What Is Web 2.0? [http://www.cbsnews.com/news/what-is-web-20/]


Non-information resources and Web 3.0

All “real-world objects” that exist outside of the Web are non-information resources. Examples of non-information resources are:

  • People
  • Places
  • Abstract Concepts
  • Relationships

The Semantic Web (Web 3.0) allows the hyper linking between information resources, non-information resources and the relations between them

All  “real-world objects” that exist outside of the Web are non-information resources (also called 'other resources').

It is important to distinguish, these two types of resources, between the resources found in the current document Web and the real world resources identified in the Linked Data Web.

The Semantic Web uses the HTTP protocol to identify real world, non-information resources and the relationships between resources and non-information resources.

People, places, abstract concepts can be linked to other non-information resources and information resources and the relationships between them.


Semantic Web

  • Web of linked data
    • Information from  single pages can be found via search engines
    • Use the Web like a single global database
    • Allows machines to make logical inferences that have not been explicitly stated by human beings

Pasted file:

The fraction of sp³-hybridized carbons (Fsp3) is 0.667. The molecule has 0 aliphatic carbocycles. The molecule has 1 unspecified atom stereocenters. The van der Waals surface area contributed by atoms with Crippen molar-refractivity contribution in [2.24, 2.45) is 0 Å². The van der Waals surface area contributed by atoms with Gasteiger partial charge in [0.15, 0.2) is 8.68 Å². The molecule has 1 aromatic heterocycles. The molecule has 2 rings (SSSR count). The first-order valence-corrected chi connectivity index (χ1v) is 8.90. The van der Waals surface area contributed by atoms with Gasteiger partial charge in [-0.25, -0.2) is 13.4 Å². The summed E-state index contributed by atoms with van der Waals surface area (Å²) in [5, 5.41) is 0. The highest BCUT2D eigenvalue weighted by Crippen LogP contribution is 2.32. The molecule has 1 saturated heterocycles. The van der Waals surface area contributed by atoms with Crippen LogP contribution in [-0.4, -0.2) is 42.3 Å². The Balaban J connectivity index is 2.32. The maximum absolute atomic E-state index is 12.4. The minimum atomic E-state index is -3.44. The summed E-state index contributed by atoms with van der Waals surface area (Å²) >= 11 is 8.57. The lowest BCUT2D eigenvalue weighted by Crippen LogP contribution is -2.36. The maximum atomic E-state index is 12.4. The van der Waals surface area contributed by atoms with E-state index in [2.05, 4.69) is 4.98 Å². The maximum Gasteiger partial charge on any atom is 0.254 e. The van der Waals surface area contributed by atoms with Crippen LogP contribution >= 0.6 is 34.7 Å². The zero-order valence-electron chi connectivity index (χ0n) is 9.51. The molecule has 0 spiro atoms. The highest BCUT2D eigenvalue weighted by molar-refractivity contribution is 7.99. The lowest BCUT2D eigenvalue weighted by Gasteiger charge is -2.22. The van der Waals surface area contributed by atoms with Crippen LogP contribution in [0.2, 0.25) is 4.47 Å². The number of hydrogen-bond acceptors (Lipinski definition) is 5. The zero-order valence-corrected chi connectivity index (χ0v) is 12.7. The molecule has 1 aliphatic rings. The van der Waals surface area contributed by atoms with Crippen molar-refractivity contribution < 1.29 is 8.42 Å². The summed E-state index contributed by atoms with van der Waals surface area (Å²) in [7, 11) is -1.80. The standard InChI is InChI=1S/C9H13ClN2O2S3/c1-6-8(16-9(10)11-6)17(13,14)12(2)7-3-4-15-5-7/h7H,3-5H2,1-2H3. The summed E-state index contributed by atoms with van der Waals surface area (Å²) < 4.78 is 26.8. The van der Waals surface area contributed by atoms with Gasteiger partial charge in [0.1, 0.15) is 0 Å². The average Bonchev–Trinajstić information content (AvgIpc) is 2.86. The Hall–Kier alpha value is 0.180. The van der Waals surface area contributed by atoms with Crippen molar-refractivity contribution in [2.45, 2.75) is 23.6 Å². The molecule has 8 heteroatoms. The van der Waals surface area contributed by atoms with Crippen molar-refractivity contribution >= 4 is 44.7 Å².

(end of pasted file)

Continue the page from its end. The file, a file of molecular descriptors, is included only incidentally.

• Complex queries over multiple pages/data sources



Traditional Web vs. Semantic Web

Web of Documents (Traditional Web)
  • information resources
  • links  between documents
  • unstructured data
  • implicit semantics
  • for human consumption

Web of Data (Semantic Web)
  • “real-world objects”
  • links between things
  • structured data
  • explicit semantics
  • for machines  and human


Goal of the Sematic Web

  • “The goal of the Semantic Web is to move from a Web of Documents to an open inter-connected Web of Data.”

Bauer, Florian and Kaltenböck, Martin. (2012). Linked Open Data: The Essentials. Downloaded December 30, 2014 from: http://www.reeep.org/LOD-the-Essentials.pdf, p.25.


What enables such Web of Data?

  • Use a set of best practices for publishing and linking structured data on the Web.
  • Use technologies that are more generic, more flexible which make it easier for data consumers to discover and integrate data from large number of data sources and links

Open Linked Data  can be used to do the following:
Provide valuable, agreed-upon information in a standard, open format.

Provide mechanisms to link individual schemas and vocabularies in a way so that people can note if their ideas are “similar” and related, even if they are not exactly  the same. 

Bring all this information to an environment which can be used by most, if not all  of us. (Make data available free of proprietary software, single social networks, or web application.)

Bauer, Florian and Kaltenböck, Martin. (2012). Linked Open Data: The Essentials. Downloaded December 30, 2014 from: http://www.reeep.org/LOD-the-Essentials.pdf, p.25.




Semantic Web

Semantic Web is described in Wikipedia⁵ as below: